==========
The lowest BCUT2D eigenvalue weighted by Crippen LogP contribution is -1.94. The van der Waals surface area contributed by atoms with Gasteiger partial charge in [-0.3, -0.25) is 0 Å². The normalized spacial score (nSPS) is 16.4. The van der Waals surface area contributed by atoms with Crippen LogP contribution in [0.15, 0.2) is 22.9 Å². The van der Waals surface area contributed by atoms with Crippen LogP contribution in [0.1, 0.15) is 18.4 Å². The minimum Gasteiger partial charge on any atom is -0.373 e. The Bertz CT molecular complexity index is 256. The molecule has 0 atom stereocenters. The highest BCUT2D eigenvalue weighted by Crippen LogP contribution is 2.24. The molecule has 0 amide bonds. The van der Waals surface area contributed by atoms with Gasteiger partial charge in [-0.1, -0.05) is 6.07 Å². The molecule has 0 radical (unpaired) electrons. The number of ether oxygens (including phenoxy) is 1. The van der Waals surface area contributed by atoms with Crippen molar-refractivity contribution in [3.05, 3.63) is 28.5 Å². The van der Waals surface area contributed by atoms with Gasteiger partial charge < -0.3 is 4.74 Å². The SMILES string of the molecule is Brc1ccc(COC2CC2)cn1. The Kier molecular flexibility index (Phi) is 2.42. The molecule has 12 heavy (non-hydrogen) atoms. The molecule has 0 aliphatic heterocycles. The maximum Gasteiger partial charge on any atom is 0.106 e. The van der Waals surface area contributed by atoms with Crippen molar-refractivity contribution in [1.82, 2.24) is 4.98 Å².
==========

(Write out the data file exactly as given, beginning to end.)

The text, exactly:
The lowest BCUT2D eigenvalue weighted by Crippen LogP contribution is -1.94. The van der Waals surface area contributed by atoms with Gasteiger partial charge in [-0.3, -0.25) is 0 Å². The normalized spacial score (nSPS) is 16.4. The van der Waals surface area contributed by atoms with Crippen LogP contribution in [0.15, 0.2) is 22.9 Å². The van der Waals surface area contributed by atoms with Crippen LogP contribution in [0.1, 0.15) is 18.4 Å². The minimum Gasteiger partial charge on any atom is -0.373 e. The Bertz CT molecular complexity index is 256. The molecule has 0 atom stereocenters. The highest BCUT2D eigenvalue weighted by Crippen LogP contribution is 2.24. The molecule has 0 amide bonds. The van der Waals surface area contributed by atoms with Gasteiger partial charge in [-0.1, -0.05) is 6.07 Å². The molecule has 0 radical (unpaired) electrons. The number of ether oxygens (including phenoxy) is 1. The van der Waals surface area contributed by atoms with Crippen molar-refractivity contribution in [3.05, 3.63) is 28.5 Å². The van der Waals surface area contributed by atoms with Gasteiger partial charge < -0.3 is 4.74 Å². The SMILES string of the molecule is Brc1ccc(COC2CC2)cn1. The Kier molecular flexibility index (Phi) is 2.42. The molecule has 12 heavy (non-hydrogen) atoms. The molecule has 0 aliphatic heterocycles. The maximum Gasteiger partial charge on any atom is 0.106 e. The van der Waals surface area contributed by atoms with Crippen molar-refractivity contribution in [1.82, 2.24) is 4.98 Å².